Data / Harmonized Histories

The Data

The Harmonized Histories is an international comparative dataset, created through harmonizing data from existing surveys into one common format. The aim of the Harmonized Histories is to facilitate cross-national research on topics related to transition to adulthood, family formation, and non-marital childbearing.  The dataset focuses on fertility and partnership histories, organized in a way that makes it well suited for event history analysis. In addition, it captures socio-economic status, place of residence, information on the childhood family (e.g. parental divorce, number of siblings), etc.

Topics Covered

Countries and Datasets

Country

Survey

Sample Size

Male

Female

Codebook (PDF)

Austria

GGS-I1  (2008)

5000

1,999

3,001

Austria

Belarus

GGS-I1  (2017)

9,994

4,480

5,514

Belarus

Belgium

GGS-I1  (2008)

7163

3,435

3,728

Belgium

Bulgaria

GGS-I1  (2004)

12,858

5,851

7,007

Bulgaria

Canada

GSS2 (2006)

22,557

10,017

12,540

Canada

Czech Republic

GGS-I1  (2004)

10,006

4,797

5,209

Czech Republic

Estonia

GGS-I1  (2004)

7,855

2,821

5,034

Estonia

France

GGS-I1  (2005)

10,079

4,371

5,708

France

Georgia

GGS-I1  (2006)

10,000

4,405

5,595

Georgia

Germany

GGS-I1  (2005)

10,017

4,610

5,407

Germany

Germany

Pairfam3 (2008-14) 

13,891

6,760

7,129

Germany Pairfam

Hungary

GGS-I1  (2004)

13,540

6,023

7,517

Hungary

Italy

GGS-I1  (2003)

9,570

4,455

5,115

Italy

Lithuania

GGS-I1  (2006)

10,036

4,999

5,037

Lithuania

Netherlands

FFS4 (2003) 

8,145

3,916

4,229

Netherlands FFS

Netherlands

OG5 (2013)

10,255

5,075

5,180

Netherlands OG

Norway

GGS-I1  (2007)

14,880

7,339

7,541

Norway

Poland

GGS-I1  (2010)

19,987

8,409

11,578

Poland

Romania

GGS-I1  (2005)

11,986

5,977

6,009

Romania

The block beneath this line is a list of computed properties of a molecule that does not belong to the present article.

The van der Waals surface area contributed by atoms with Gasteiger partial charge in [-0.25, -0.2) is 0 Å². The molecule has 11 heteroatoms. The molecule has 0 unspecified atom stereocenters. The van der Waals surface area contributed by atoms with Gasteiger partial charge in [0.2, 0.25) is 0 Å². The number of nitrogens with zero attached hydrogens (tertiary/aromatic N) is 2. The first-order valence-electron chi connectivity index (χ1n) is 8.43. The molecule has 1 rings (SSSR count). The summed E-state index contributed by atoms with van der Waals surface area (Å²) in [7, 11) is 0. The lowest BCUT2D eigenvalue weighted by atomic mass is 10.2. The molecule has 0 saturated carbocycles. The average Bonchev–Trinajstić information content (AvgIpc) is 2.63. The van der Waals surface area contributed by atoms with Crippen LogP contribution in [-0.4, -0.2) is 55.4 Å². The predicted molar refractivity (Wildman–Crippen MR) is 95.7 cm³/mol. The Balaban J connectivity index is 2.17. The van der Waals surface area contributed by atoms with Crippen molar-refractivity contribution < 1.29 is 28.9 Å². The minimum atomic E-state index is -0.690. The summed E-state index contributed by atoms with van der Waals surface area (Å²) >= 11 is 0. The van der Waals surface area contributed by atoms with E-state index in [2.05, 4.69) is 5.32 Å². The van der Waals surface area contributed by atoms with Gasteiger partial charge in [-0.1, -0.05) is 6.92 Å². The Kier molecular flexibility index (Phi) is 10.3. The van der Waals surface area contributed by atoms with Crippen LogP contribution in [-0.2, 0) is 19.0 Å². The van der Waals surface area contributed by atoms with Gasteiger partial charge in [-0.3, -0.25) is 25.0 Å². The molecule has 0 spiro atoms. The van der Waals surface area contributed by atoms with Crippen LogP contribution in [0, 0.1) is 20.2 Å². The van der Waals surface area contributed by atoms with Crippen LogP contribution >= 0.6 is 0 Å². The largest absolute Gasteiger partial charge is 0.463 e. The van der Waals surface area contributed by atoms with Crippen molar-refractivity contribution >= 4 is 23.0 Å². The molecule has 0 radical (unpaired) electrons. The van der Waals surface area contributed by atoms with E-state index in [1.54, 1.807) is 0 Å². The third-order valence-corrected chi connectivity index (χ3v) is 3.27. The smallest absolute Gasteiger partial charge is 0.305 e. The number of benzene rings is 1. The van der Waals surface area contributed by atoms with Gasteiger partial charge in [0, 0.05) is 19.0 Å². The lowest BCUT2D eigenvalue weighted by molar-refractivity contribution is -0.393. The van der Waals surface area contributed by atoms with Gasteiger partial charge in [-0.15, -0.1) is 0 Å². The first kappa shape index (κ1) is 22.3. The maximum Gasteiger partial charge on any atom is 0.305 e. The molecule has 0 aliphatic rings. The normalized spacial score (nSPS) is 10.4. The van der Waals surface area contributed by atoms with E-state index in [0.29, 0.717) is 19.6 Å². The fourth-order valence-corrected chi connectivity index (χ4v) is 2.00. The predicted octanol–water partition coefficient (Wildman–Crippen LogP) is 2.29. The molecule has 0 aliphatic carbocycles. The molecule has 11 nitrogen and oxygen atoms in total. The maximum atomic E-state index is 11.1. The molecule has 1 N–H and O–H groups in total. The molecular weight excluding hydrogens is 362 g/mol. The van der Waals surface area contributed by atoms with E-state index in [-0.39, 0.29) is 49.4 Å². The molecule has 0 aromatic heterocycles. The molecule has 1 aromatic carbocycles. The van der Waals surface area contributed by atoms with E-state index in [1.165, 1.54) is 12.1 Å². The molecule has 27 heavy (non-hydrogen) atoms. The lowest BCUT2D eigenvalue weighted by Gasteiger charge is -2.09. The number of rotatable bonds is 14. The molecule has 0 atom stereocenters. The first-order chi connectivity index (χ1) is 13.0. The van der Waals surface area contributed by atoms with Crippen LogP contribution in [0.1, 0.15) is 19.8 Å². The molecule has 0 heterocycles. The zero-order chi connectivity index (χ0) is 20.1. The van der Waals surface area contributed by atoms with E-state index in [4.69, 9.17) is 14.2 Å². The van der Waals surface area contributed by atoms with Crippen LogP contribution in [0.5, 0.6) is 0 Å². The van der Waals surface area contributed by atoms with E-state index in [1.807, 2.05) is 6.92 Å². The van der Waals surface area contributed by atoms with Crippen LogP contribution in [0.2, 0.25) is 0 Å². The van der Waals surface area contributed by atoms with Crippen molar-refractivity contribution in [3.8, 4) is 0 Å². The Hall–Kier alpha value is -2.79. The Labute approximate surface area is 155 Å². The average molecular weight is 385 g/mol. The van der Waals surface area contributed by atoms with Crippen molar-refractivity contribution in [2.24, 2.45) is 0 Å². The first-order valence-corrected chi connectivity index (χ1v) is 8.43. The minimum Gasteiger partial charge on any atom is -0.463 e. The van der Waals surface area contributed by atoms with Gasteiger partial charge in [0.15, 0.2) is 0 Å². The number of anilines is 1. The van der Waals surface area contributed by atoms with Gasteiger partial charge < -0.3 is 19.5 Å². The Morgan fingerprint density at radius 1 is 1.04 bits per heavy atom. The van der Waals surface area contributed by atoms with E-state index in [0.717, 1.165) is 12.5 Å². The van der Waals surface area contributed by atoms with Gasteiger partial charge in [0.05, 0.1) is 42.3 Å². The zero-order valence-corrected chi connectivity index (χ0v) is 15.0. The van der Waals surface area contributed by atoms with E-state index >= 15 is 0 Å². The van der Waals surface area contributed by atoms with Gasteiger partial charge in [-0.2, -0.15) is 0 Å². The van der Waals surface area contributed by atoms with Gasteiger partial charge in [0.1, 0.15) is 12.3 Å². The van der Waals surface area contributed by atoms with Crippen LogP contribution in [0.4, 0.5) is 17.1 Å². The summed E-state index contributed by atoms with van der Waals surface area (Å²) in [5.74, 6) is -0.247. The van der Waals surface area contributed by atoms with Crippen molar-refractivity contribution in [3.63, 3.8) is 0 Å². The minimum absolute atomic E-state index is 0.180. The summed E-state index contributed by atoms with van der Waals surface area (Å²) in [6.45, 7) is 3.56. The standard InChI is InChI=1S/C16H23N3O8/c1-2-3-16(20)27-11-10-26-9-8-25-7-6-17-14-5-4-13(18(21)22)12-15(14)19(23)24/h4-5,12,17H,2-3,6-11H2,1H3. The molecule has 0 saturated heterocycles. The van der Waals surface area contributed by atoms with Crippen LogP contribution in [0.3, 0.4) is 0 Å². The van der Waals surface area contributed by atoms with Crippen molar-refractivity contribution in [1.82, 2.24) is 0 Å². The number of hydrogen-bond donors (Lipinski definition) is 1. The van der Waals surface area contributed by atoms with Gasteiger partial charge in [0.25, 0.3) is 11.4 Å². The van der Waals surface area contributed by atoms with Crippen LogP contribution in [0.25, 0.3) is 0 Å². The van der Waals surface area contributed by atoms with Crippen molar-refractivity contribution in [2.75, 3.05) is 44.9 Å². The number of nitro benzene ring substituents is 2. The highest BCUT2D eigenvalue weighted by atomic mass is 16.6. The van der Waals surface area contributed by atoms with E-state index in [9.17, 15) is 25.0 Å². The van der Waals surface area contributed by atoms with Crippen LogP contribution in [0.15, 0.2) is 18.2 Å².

Russia

GGS-I1  (2004)

11,261

4,223

7,038

Russia

Spain

SFS6 (2006) 

9,737

0

9,737

Spain SFS 2006

Spain

SFS6 (2018)

17,175

2,619

14,556

Spain SFS 2018

Sweden

GGS-I1  (2012-13)

9,688

4,697

4,991

Sweden

UK

BHPS7 (2005-06) 

14,539

6,683

7,856

UK

Uruguay

ENCoR8 2015

3,487

1,583

1,904

Uruguay

USA

NSFG9 1995

10,847 0 10,847 USA 1995
USA NSFG9 2007 13,495 6,139 7,356

USA 2007

1 Generations and Gender Survey
2 General Social Survey
3 Panel Analysis of Intimate Relationships and Family Dynamics
4 Family and Fertility Survey
5 Onderzoek Gezinsvorming
6 Spanish Fertility Survey (Encuesta de Fecundidad)
7 British Household Panel Study
8 Reproductive Behavior Survey (Encuesta de Comportamientos Reproductivo)
9 National Survey for Family Growth

How to Access and Cite the Data

Step 1. Register / sign in as a GGP User on the website
Step 2. Submit a new form for the required datasets: ‘All countries (Light Access) – Harmonized Histories’
Step 3. Await the e-mail with further information
Step 4. Sign and send the data-agreement(s)

If you need to refer to procedures for harmonizing the Histories, please cite: Perelli-Harris, Brienna, Michaela Kreyenfeld, and Karolin Kubisch. 2010. “Technical Manual for the Harmonized Histories Database.” Rostock, MPIDR Working paper 2010-011.

List of Individual Contributors

Country

Survey

Contributors

Austria

GGS-I  (2008)

Caroline Berghammer (Vienna Institute of Demography)

Karolin Kubisch (Max Planck Institute for Demographic Research)

Belarus

GGS-I  (2017)

Karolin Kubisch (Max Planck Institute for Demographic Research)

Belgium

GGS-I  (2008)

Karolin Kubisch (Max Planck Institute for Demographic Research)

Bulgaria

GGS-I  (2004)

Karolin Kubisch (Max Planck Institute for Demographic Research)

Canada

GSS (2006)

Ana Fostik (Statistics Canada)

Pascale Beaupré (Statistics Canada)

Judith Koops (Netherlands Interdisciplinary Demographic Institute)

Karolin Kubisch (Max Planck Institute for Demographic Research)

Czech Republic

GGS-I  (2004)

Karolin Kubisch (Max Planck Institute for Demographic Research)

Estonia

GGS-I  (2004)

Karolin Kubisch (Max Planck Institute for Demographic Research)

France

GGS-I  (2005)

Karolin Kubisch (Max Planck Institute for Demographic Research)

Georgia

GGS-I  (2006)

Karolin Kubisch (Max Planck Institute for Demographic Research)

Germany

GGS-I  (2005)

Karolin Kubisch (Max Planck Institute for Demographic Research)

Germany

Pairfam (2008-14) 

Michaela Kreyenfeld (Max Planck Institute for Demographic Research)

Karolin Kubisch (Max Planck Institute for Demographic Research)

Hungary

GGS-I  (2004)

Karolin Kubisch (Max Planck Institute for Demographic Research)

Italy

GGS-I  (2003)

Karolin Kubisch (Max Planck Institute for Demographic Research)

Lithuania

GGS-I  (2006)

Karolin Kubisch (Max Planck Institute for Demographic Research)

Netherlands

FFS (2003) 

Renske Keizer (Netherlands Interdisciplinary Demographic Institute)

Karolin Kubisch (Max Planck Institute for Demographic Research)

Netherlands

OG (2013)

Sebastian Simon (Universiteit Leiden)

Judith Koops (Netherlands Interdisciplinary Demographic Institute)